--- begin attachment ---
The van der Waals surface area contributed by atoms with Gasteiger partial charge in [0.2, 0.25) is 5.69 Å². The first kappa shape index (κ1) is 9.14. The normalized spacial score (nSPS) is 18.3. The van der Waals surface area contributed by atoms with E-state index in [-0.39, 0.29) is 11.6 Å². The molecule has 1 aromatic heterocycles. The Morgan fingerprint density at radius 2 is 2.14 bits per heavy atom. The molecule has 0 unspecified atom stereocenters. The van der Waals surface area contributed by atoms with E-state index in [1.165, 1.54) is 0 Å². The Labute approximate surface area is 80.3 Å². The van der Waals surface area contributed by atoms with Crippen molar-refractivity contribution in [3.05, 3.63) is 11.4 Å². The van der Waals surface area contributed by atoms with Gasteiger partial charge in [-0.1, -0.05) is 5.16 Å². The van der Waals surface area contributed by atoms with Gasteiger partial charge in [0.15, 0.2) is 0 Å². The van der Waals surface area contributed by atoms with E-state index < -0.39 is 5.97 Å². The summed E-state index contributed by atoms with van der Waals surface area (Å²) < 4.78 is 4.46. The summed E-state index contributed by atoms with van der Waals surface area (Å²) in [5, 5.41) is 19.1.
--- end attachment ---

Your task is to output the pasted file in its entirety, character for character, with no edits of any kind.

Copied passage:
The van der Waals surface area contributed by atoms with Gasteiger partial charge in [0.2, 0.25) is 5.69 Å². The first kappa shape index (κ1) is 9.14. The normalized spacial score (nSPS) is 18.3. The van der Waals surface area contributed by atoms with E-state index in [-0.39, 0.29) is 11.6 Å². The molecule has 1 aromatic heterocycles. The Morgan fingerprint density at radius 2 is 2.14 bits per heavy atom. The molecule has 0 unspecified atom stereocenters. The van der Waals surface area contributed by atoms with E-state index in [1.165, 1.54) is 0 Å². The Labute approximate surface area is 80.3 Å². The van der Waals surface area contributed by atoms with Crippen molar-refractivity contribution in [3.05, 3.63) is 11.4 Å². The van der Waals surface area contributed by atoms with Gasteiger partial charge in [-0.1, -0.05) is 5.16 Å². The van der Waals surface area contributed by atoms with Gasteiger partial charge in [0.15, 0.2) is 0 Å². The van der Waals surface area contributed by atoms with E-state index < -0.39 is 5.97 Å². The summed E-state index contributed by atoms with van der Waals surface area (Å²) < 4.78 is 4.46. The summed E-state index contributed by atoms with van der Waals surface area (Å²) in [5, 5.41) is 19.1.